TC’s Kim Noble in Scientific American: Poverty May Affect a Child’s Brain Funct | Teachers College Columbia University

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Kim Noble in Scientific American: If Poverty Affects a Child’s Brain Function, Would Stipends to Parents Help Prevent Harm?

Kimberly Noble, Associate Professor of Neuroscience and Education
Kimberly Noble, Associate Professor of Neuroscience and Education
TC’s Kim Noble, Associate Professor of Neuroscience and Education, published a piece in the March issue of Scientific American (subscription required). In it, she recaps her research showing that poverty may affect brain development in children.

“Poverty places the young child’s brain at much greater risk of not going through the paces of normal development,” she writes. “Children who live in poverty tend to perform worse than their more advantaged peers on IQ, reading and other tests. They are less likely to graduate high school, less apt to go on to college and receive a degree, and more prone to be poor and underemployed as adults.”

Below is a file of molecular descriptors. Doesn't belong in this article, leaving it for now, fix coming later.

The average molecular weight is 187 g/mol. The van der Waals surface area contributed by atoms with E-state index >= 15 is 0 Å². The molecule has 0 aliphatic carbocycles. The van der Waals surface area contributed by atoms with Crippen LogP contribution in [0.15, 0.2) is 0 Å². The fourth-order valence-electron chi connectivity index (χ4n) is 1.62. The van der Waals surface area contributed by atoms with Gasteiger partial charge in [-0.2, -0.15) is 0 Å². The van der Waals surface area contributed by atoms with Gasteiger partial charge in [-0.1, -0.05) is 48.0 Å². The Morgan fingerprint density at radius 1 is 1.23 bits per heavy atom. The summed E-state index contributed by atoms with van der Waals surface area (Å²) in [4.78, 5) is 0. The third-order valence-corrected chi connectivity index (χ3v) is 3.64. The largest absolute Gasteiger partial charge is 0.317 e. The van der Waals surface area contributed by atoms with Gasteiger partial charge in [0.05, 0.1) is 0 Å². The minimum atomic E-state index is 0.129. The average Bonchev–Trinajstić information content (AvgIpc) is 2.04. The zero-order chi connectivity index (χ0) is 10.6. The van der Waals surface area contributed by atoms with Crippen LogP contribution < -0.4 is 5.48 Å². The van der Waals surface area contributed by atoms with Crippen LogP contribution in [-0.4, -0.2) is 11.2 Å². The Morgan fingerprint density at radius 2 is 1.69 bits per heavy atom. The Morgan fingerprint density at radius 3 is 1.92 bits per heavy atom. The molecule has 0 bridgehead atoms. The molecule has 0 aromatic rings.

If poverty affects brain development, could giving cash stipends to the parents of poor children help prevent or reverse these injurious effects on brain development? Noble and an interdisciplinary team of colleagues from other universities are planning “a study to gauge the effect on a young child’s health of giving a cash stipend to families to help ease their financial straits,” she writes.

The study will be “the first to probe whether a modest elevation in income could help build a better brain. If it succeeds, it could provide a clear path that proceeds directly from basic brain science to the formulation of new public policy.”

Noble began studying how socioeconomic disparities relate to brain function 15 years ago as a graduate student at the University of Pennsylvania.

Click here to read article online (subscription required) or click here to download PDF.

Published Friday, Mar 3, 2017